Tamiya 1/35 M47 Patton
|NOTES:||Reboxed Italeri kit with additoinal parts.|
The M47 was an evolutionary development from the M46 and then evolved to become the M48. Despite the fact the M46 was a sound tank that cured many of the faults of the M26, mainly mobility and reliability of the engine, transmission and running gears, it was always seen as a stop gap measure until a more capable tank was developed despite the M46’s success during the Korean War. The replacement of the entire M26/46 series would be the T42 medium tank. However, like so many things, the T46 eventually ran into serious development problems that saw its cost balloon out of control. Even before that, the Korean War erupted, despite the M46 showing it can manhandle the T34/85, the Army still wanted a newer tank immediately, rather than the slow crawl of the T42, especially since espionage had glimpsed a series of new Russian tanks, the T-54 which promised to be superior than any American tanks then in service, a project was quickly developed to slap on the T42’s turret onto the M46’s chassis. This would be the M47. An initial 500 was quickly ordered from the American Locomotive Company or Alco.
The M47 featured the lower hull from the M46, the turret was brand new, featuring the improved M36 90mm cannon with the M12 optical stereoscopic range finder. This range finder is “coincidental”, meaning sighting units are two units, each on the side of the turret. By triangulate the distance to the target, it’s far more accurate than the old “straight line” range finder (basically, the gunner have to “merge” the two pictures into one), however, it does require far more experience to use. The nose is elongated to almost a point and the back is also elongated until the rear is halfway across the upper lower hull deck, giving the turret a far more and distinctive lozenge shape. Secondary armament includes two .30 cal machine gun, one co-axel with the main cannon, the other in the usual co-driver/radio operator station and like all American tanks, a M2 .50 cal is mount on the roof of the turret to serve as an anti-aircraft weapon. The M47 would be the last American tank to have a bow mounted machine gun. In fact, improved versions of the M47 was the first to dispense with this piece as it soon proved redundant in tank to tank fighting.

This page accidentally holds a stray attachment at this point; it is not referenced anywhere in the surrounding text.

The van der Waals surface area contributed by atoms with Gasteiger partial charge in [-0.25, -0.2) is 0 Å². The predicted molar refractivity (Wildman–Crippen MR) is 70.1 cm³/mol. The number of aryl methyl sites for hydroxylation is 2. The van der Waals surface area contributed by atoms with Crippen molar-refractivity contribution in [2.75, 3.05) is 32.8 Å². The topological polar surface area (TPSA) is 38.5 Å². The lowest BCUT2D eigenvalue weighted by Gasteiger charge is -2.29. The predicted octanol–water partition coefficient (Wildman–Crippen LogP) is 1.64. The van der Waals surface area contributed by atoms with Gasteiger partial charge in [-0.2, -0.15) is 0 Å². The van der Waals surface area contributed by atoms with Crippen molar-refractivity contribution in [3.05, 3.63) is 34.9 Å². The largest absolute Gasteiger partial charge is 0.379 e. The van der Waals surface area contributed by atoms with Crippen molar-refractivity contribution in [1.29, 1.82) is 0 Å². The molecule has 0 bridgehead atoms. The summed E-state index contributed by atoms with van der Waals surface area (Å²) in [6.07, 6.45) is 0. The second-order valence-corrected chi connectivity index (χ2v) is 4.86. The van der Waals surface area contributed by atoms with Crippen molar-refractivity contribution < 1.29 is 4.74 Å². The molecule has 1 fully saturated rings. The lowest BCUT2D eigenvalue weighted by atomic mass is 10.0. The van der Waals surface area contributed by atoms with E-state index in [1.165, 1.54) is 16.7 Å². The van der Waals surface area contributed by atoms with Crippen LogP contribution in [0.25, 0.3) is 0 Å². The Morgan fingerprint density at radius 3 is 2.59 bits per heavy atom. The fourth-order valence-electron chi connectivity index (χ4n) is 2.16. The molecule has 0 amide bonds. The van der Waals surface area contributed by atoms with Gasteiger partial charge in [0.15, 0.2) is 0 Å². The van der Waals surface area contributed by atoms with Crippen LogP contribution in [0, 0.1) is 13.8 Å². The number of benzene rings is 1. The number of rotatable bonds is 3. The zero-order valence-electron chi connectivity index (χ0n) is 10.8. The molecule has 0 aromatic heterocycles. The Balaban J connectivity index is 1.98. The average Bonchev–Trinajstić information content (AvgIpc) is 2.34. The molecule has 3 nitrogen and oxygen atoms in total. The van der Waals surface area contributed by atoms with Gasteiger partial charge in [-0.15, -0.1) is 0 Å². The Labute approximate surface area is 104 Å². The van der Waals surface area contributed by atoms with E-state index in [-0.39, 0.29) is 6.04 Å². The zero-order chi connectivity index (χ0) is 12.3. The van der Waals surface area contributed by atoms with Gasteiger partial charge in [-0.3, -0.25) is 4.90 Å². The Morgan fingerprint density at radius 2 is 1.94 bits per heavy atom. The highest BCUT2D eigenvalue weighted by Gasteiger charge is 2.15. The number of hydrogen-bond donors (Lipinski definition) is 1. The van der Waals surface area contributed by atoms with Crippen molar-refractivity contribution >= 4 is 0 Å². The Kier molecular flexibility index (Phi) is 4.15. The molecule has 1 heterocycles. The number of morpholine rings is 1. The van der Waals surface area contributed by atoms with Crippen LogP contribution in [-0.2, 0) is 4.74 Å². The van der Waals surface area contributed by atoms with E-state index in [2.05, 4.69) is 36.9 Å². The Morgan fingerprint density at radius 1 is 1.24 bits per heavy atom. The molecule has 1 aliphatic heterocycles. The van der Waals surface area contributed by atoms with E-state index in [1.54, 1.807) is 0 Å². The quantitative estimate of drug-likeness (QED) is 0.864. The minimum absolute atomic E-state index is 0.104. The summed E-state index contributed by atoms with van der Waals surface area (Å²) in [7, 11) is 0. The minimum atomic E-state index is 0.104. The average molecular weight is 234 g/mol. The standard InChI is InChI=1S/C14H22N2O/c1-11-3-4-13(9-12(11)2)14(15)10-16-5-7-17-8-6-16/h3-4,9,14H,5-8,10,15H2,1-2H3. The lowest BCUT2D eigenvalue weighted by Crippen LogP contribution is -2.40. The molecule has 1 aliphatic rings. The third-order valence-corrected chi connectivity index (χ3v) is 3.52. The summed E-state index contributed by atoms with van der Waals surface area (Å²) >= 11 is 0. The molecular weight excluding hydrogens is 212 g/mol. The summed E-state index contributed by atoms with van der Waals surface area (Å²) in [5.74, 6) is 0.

The M47 did not see service until 1952. There were plans to send it to Korea but that plan was eventually shoved since a hydraulic problem that plagued the turret was discovered, sidelining many of the new tank until the problem was licked. By then, the Army soon decided that the M46 was more than good enough to manhandle the T34/85 and sent the new tanks to Europe, always the main TOP priority for the U.S. and NATO back then. The tank would never see action in U.S. service and was quickly declared “Limited Standard” when the M48 was ready in 1953. However, it quickly entered service with many NATO country such as West Germany, Portugal, Italy etc under the Mutual Assistance Program or MAP. By 1957, the tank was declared obsolete and completely replaced by the M48 in late 1950’s. However, the tank did see service with many other nations and saw action with countries such as Pakistan. Today, the tank serves as a recovery vehicle in countries such as Iran.
For many years, the only way to get a M47 kit is from Monogram/Revel and their 1/32 toy like model kit. For many years, Italeri is the only company that offered a somewhat halfway decent M47 until Takom blew the lid off the scene with their super excellent M47, including the M47/M47G and the M47 E/M kits. Recently, Tamiya released their own version as the “West German Tank” M47, in other words, a M47G.